Sociólogo - Escritor

"La Casa de la Magdalena" (1977), "Essays of Resistance" (1991), "El destino de Norte América", de José Carlos Mariátegui. En narrativa ha escrito la novela "Secreto de desamor", Rentería Editores, Lima 2007, "Mufida, La angolesa", Altazor Editores, Lima, 2011; "Mujeres malas Mujeres buenas", (2013) vicio perfecto vicio perpetuo, poesía. Algunos ensayos, notas periodísticas y cuentos del autor aparecen en diversos medios virtuales. Jorge Aliaga es peruano-escocés y vive entre el Perú y Escocia.

email address:
jorgealiagacacho@hotmail.co.uk

https://en.m.wikipedia.org/wiki/Jorge_Aliaga_Cacho

http://www.jorgealiagacacho.com/




2 de septiembre de 2010

Robert Burns



Robert Burns was born on 25 January 1759 in the village of Alloway, about two miles from the town of Ayr, in Scotland. Burns is one of the greatest Scottish poets and the best loved famous figure of the country. On a recent trip to Peru, I told an audience about the origin of the word ‘gringo’. I told, my unbelievers, that I had heard one of my Scottish lecturers at the University of Glasgow tell the story of the British troops invading Mexican territory.
The invaders, many Scots in their ranks, sang on their marches entering the country, a particular catchy song entitled “Green Grow the Rashes, O”. This English words in a strong Scottish accent would have sounded in Spanish something like: Gringro. The deformation of this word has given origin to the new Spanish word: GRINGO which is used to refer to an individual of Anglo Saxon stock. Certain or not I wished to share this story with you as a preamble of Burns’ song itself.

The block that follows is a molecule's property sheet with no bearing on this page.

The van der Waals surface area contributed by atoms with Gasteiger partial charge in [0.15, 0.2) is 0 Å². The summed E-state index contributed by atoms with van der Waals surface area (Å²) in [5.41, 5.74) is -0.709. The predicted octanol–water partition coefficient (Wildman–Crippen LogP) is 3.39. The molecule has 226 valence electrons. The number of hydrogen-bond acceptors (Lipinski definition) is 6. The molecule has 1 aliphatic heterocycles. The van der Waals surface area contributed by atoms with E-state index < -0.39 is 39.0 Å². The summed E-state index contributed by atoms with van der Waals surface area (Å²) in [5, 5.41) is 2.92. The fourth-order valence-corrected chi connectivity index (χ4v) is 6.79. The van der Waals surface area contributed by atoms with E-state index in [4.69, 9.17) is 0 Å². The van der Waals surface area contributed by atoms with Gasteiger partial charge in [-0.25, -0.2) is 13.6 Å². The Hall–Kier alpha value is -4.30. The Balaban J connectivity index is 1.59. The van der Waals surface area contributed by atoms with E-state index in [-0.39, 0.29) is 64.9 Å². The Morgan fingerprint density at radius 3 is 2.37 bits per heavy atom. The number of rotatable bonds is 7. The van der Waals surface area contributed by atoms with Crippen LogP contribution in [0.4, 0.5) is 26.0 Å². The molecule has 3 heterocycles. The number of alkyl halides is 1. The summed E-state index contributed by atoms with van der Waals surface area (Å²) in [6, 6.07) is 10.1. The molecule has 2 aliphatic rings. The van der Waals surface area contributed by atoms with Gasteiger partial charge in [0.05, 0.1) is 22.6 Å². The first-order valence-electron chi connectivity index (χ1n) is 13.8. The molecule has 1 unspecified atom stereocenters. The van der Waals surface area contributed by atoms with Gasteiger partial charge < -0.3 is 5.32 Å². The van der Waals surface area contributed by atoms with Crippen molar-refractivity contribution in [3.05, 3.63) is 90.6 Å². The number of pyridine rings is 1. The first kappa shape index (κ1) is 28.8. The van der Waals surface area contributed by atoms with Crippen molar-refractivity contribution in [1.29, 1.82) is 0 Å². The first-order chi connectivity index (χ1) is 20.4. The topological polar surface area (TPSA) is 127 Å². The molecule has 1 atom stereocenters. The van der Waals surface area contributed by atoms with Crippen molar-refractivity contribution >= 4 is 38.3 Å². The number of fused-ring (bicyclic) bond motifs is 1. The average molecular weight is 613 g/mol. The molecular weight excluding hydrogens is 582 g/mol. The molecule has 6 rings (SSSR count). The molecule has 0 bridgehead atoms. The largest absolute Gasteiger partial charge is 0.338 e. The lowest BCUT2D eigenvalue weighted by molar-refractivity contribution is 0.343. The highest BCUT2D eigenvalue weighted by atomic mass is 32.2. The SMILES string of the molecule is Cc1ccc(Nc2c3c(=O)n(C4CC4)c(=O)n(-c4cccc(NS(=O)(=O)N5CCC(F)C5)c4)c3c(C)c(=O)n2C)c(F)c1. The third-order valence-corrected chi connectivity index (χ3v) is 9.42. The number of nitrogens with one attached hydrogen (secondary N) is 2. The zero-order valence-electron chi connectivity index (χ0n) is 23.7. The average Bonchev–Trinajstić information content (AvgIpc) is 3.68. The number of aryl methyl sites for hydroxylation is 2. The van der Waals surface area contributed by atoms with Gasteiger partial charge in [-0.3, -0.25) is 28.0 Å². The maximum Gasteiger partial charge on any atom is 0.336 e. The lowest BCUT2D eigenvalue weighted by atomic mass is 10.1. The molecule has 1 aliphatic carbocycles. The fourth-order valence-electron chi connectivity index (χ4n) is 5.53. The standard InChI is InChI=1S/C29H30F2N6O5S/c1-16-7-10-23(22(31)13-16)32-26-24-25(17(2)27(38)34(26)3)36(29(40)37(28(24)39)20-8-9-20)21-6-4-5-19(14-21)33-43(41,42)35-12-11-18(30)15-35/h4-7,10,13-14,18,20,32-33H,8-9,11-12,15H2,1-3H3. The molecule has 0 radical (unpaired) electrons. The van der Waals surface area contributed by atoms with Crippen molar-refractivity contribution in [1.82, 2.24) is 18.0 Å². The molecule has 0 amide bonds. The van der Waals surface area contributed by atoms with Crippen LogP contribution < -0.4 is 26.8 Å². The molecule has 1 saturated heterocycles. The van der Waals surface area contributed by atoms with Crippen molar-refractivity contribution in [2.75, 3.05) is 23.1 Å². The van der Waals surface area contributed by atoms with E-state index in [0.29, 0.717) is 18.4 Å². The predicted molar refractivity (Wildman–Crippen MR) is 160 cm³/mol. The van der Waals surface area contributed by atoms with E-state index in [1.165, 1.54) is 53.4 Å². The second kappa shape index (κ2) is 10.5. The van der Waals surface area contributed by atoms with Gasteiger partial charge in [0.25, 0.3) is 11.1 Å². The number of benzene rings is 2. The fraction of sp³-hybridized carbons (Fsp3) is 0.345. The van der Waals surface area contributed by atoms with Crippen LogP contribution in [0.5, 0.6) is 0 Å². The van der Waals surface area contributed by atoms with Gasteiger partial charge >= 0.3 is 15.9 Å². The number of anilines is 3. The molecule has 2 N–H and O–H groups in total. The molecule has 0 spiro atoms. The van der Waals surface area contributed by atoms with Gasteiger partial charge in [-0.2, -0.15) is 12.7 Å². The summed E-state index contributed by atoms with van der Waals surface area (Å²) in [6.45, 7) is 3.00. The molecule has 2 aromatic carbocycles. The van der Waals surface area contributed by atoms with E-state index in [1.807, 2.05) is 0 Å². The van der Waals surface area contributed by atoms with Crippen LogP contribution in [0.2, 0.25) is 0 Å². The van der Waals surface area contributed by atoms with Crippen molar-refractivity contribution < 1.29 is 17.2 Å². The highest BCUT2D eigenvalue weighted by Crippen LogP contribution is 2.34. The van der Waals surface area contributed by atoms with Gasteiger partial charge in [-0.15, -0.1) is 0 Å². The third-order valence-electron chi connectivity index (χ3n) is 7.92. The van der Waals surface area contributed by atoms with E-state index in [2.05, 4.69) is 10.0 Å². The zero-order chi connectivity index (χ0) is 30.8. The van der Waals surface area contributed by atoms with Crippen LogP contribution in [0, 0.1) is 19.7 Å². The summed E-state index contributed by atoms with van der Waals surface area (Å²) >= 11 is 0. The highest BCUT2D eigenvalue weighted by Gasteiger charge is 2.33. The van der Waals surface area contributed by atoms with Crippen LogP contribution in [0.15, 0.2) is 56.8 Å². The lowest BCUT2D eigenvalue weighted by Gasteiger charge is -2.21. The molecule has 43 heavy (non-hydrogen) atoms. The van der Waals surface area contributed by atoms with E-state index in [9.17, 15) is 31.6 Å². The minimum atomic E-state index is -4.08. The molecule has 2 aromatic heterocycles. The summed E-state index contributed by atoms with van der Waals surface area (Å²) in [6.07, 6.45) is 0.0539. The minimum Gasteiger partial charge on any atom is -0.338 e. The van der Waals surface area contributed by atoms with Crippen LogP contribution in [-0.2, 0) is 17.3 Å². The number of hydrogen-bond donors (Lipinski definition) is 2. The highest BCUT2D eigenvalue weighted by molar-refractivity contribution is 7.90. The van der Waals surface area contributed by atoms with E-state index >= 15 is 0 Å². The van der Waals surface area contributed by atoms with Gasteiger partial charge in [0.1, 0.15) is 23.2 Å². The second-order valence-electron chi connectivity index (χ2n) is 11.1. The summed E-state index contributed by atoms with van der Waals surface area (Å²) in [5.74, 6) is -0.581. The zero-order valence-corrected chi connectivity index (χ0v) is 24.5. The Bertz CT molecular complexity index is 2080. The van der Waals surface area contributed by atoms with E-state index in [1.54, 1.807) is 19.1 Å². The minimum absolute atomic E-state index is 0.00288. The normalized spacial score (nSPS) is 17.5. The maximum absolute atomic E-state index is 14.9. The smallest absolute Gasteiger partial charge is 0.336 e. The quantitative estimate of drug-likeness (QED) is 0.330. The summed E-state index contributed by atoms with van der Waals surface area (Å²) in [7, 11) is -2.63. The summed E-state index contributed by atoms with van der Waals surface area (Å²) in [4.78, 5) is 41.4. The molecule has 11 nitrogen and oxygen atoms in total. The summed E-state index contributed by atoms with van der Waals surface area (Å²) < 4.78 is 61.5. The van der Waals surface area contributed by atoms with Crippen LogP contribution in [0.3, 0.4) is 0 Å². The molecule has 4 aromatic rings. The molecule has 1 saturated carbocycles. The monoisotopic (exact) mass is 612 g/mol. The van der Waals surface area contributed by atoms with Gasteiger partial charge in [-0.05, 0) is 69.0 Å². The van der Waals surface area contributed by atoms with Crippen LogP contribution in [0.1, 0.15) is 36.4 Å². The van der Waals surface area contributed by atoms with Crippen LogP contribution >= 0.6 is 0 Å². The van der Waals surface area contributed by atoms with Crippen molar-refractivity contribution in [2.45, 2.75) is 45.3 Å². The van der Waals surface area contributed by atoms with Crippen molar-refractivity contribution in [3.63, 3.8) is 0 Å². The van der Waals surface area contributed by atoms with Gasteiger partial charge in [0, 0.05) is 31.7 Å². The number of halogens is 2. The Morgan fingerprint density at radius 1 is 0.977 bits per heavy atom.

Scottish Version
Green Grow The Rashes, O

Chorus
Green grow the rashes, O;
Green grow the rashes, O;
The sweetest hours that e'er I spend,
Are spent among the lasses, O.
1.
There's nought but care on ev'ry han',
In every hour that passes, O:
What signifies the life o' man,
An' 'twere na for the lasses, O.
2.
The war'ly race may riches chase,
An' riches still may fly them, O;
An' tho' at last they catch them fast,
Their hearts can ne'er enjoy them, O.
3.
But gie me a cannie hour at e'en,
My arms about my dearie, O,
An' war'ly cares an' war'ly men
May a' gae tapsalteerie, O!
4.
For you sae douce, ye sneer at this;
Ye're nought but senseless asses, O;
The wisest man the warl' e'er saw,
He dearly lov'd the lasses, O.
5.
Auld Nature swears, the lovely dears
Her noblest work she classes, O:
Her prentice han' she try'd on man,
An' then she made the lasses, O.




English Version
Green Grow The Rushes, O

Green grow the rushes, O;
Green grow the rushes, O;
The sweetest hours that ever I spend,
Are spent among the girls, O.

There is nothing but care on every hand,
In every hour that passes, O:
What signifies the life of man,
And it were not for the girls, O.

The worldly race may riches chase,
And riches still may fly them, O;
And though at last they catch them fast,
Their hearts can never enjoy them, O.

But give me a quiet hour at evening,
My arms about my dearie, O,
And worldly cares and worldly men
May all go topsy-turvy, O!

For you so grave, you sneer at this;
You are nothing but senseless asses, O;
The wisest man the world ever saw,
He dearly loved the girls, O.

Old Nature swears, the lovely dears
Her noblest work she classes, O:
Her apprentice hand she tried on man,
And then she made the girls, O.

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